As the son of successful entrepreneurs, 13-year-old Kenan Pala was born with a head for creative problem-solving. Fortunately for San Diego’s homeless community, his head has been focused for the past few years on making their lives better.
Pala is the founder of Kids 4 Community, a youth-focused volunteer organization that meets regularly to provide meal service and assemble hygiene kits, care packages and, this month, Christmas stockings for the needy. In May, he was one of 10 youth volunteers in America to receive the 2017 Prudential Spirit of Community Award.
“K.P. is an amazing kid,” said Greg Anglea, CEO of Interfaith Community Services in Escondido. “I joke that he’s going to take over the world someday. It’s a good thing he’s on the side of good.”
Kenan, an 8th-grader at Francis Parker School in San Diego, is the eldest son of Serhat Pala and Zeynep Ilgaz, who immigrated from their native Turkey in 1998. The couple earned their MBAs together at San Diego State University, then Serhat started several entrepreneurial businesses before he and his wife co-founded Confirm Biosciences in Scripps Ranch in 2008. Ilgaz said giving back to their adopted country has always been a priority for her family.
“We’re your typical immigrant story. We came here with no money, got our degrees together and then worked hard like anybody else,” she said. “We got a lot of help along the way, especially from the San Diego community, and always felt like if there was a way we could give back, we would do that, and our children would do the same.”
Since he was in kindergarten, Kenan said he’s been volunteering alongside his parents serving dinners to the homeless at local shelters.
“It’s been a part of my life for as long as I can remember,” he said. “Seeing those people at the shelters made me really grateful for the great life I have. It was also a call to action for me to volunteer more and help these people get out of their situation.”
Kenan and his brother Arden, a third-grader, set aside 10 percent of their weekly allowance for charity. His parents do the same with their salaries, and they donate 5 percent of their company sales to SDSU and other schools.
But it was an experience on a day trip last year that spurred Kenan to dramatically ramp up his homeless outreach. That day, he saw a large crowd trying to rescue a seal pup on the beach. But on his car ride home, he saw people walking by a homeless man, ignoring his pleas for help.
“I sat in the car thinking about why a sick baby seal was surrounded by concerned citizens while a hungry homeless man was receiving no help,” he said.
With his parents’ help, he started Kids 4 Community and has since enlisted the help of friends, family and his classmates at Francis Parker. On campus last year, he led a drive that collected 6,000 boxes of cereal for local soup kitchens. The students assembled 4,000 empty cereal boxes on the school’s gymnasium floor, a feat that set the Guinness World Record as the largest cardboard box mosaic.
Kevin Dunn, director of community engagement at Francis Parker School, said Kenan is a natural leader and an articulate speaker who’s always front and center at the events he organizes.
“The students all respect him and look to him as an expert in the field,” Dunn said. “This school does a great job of developing young leaders, but they get it from their parents and Kenan’s mom and dad are great role models.”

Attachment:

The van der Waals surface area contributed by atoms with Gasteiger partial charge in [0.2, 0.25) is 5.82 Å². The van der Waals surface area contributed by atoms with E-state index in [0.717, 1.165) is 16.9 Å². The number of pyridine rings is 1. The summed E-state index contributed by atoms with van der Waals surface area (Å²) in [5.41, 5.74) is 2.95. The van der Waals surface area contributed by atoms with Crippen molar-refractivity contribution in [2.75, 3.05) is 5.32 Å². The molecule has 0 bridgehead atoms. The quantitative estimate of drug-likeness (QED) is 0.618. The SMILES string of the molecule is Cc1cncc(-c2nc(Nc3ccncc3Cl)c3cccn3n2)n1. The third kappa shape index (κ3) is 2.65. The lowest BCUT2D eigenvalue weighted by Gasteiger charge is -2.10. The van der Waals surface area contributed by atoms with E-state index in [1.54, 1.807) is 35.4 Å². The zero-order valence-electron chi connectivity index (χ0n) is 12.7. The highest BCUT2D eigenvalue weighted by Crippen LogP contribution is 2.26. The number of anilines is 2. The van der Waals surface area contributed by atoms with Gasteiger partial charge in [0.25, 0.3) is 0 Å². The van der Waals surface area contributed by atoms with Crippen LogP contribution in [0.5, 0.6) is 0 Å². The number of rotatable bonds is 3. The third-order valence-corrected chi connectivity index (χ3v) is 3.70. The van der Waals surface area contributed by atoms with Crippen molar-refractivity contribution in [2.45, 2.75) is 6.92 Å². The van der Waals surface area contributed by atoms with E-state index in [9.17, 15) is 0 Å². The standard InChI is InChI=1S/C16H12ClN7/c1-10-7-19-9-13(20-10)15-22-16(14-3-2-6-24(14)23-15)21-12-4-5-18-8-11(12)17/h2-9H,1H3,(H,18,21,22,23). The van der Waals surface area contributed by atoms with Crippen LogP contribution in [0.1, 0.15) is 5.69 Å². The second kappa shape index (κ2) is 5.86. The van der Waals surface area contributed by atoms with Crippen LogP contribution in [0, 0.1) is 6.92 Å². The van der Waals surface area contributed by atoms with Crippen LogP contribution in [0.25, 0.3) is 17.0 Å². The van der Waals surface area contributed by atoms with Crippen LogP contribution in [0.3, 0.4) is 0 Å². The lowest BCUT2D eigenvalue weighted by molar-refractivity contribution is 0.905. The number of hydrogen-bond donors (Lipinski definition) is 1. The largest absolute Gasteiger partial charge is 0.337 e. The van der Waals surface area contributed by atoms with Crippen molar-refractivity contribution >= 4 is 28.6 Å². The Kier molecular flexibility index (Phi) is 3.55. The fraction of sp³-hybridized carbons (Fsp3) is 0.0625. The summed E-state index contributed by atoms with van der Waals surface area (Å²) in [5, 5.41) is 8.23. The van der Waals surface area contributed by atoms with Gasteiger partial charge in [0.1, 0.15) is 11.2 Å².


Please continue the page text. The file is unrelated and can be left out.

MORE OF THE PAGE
Kenan said his family keeps a calendar by the dinner table to keep track of the events they plan, and he and his parents use multiple computers to plan logistics, secure donations for supplies and do outreach for volunteers.
Using social media to plan events, they gather 200 to 300 volunteers every month or two at the Confirm Biosciences offices to pack items for the needy. Over the past year, they’ve raised more than $5,000 in cash donations, assembled more than 5,000 hygiene kits, sent 2,500 care packages to hurricane victims in Puerto Rico and Mexico, made more than 3,000 brown-bag lunches for local homeless shelters and “adopted” more than 100 families to help with basic needs.
This past Sunday , several hundred volunteers filled 2,000 stockings with donated toys and personal items for families assisted by Interfaith Community Services. Kenan also leads a group of volunteers who serve dinners at Interfaith’s homeless shelter, Haven House.
“He’s very down to earth and enjoys getting to interact with people directly,” said Anglea with Interfaith. “I think he appreciates the opportunity to help people face to face, not just provide a warm meal, but also a friendly smile. He’s just a remarkable young man.”
In November, Anglea presented Kenan with one of the North County Philanthropy Council’s Volunteer of the Year awards.
When he’s not doing charity work, Kenan said he enjoys running triathlons and playing guitar. He’s also the founder of an entrepreneurship club at his school. After high school, he said he’d like to attend Stanford University and start his own company where he can use his profits to one day end homelessness and other social problems.
It may seem an unrealistic goal but Dunn, at Francis Parker School, said the sky could be the limit for Kenan.
“If he doesn’t become a humanitarian, he’ll dedicate a lot of his life and his company’s proceeds to those causes,” Dunn said. “He’s going to have a lot of doors open up for him and will stay centered and honor the values his family has instilled in him.”
Written by Pam Kragen